To require an adequate process in preplanned lethal operations that deliberately target citizens of the United States or citizens of strategic treaty allies of the United States, to limit the use of cluster munitions generally, including when likely to unintentionally harm such citizens, and for other purposes.
The bill’s titles are written by its sponsor.
Sponsor and status
Sponsor. Representative for California's 49th congressional district. Republican.
Last Updated: Jun 19, 2013
Length: 12 pages
113th Congress, 2013–2015
This bill was introduced on June 19, 2013, in a previous session of Congress, but was not enacted.
Jun 19, 2013
Bills and resolutions are referred to committees which debate the bill before possibly sending it on to the whole chamber.
H.R. 2438 (113th) was a bill in the United States Congress.
A bill must be passed by both the House and Senate in identical form and then be signed by the President to become law.
This bill was introduced in the 113th Congress, which met from Jan 3, 2013 to Jan 2, 2015. Legislation not enacted by the end of a Congress is cleared from the books.
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GovTrack.us. (2019). H.R. 2438 — 113th Congress: Designating Requirements On Notification of Executive-ordered Strikes Act of 2013. Retrieved from https://www.govtrack.us/congress/bills/113/hr2438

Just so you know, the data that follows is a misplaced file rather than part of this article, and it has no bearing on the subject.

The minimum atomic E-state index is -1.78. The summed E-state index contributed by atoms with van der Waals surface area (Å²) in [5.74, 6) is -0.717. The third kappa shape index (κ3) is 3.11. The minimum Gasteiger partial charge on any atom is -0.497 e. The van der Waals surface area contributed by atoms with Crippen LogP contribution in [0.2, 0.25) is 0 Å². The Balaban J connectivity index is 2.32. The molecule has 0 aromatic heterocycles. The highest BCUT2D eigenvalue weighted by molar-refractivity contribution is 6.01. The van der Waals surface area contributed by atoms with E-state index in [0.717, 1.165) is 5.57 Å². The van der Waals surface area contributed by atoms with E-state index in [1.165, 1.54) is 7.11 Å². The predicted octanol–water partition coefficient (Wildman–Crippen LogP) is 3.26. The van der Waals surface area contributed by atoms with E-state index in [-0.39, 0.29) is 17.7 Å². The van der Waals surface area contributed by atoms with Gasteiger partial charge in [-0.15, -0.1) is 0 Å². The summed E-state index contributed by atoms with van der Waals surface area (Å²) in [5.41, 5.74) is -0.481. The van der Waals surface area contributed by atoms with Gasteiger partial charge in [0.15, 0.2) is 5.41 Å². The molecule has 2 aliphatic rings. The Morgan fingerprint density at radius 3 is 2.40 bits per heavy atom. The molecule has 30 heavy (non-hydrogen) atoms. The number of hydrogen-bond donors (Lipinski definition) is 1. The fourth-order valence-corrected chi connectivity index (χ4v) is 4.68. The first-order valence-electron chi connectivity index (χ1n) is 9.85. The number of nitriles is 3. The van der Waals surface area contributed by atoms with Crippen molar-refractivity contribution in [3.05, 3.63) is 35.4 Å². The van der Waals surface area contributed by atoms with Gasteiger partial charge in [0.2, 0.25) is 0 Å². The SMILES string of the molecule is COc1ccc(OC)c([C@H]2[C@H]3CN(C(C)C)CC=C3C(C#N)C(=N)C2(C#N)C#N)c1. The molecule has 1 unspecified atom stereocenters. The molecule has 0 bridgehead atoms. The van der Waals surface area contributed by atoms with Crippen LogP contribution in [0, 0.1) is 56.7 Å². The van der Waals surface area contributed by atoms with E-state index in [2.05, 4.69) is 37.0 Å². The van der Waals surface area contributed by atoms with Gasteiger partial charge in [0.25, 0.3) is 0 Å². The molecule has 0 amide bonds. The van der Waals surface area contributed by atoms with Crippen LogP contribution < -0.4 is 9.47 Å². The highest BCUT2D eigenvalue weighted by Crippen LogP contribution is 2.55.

“H.R. 2438 — 113th Congress: Designating Requirements On Notification of Executive-ordered Strikes Act of 2013.” www.GovTrack.us. 2013. December 8, 2019 <https://www.govtrack.us/congress/bills/113/hr2438>
Designating Requirements On Notification of Executive-ordered Strikes Act of 2013, H.R. 2438, 113th Cong..
|title=H.R. 2438 (113th)
|accessdate=December 8, 2019
|author=113th Congress (2013)
|date=June 19, 2013
|quote=Designating Requirements On Notification of Executive-ordered Strikes Act of 2013
Where is this information from?
GovTrack automatically collects legislative information from a variety of governmental and non-governmental sources. This page is sourced primarily from Congress.gov, the official portal of the United States Congress. Congress.gov is generally updated one day after events occur, and so legislative activity shown here may be one day behind. Data via the congress project.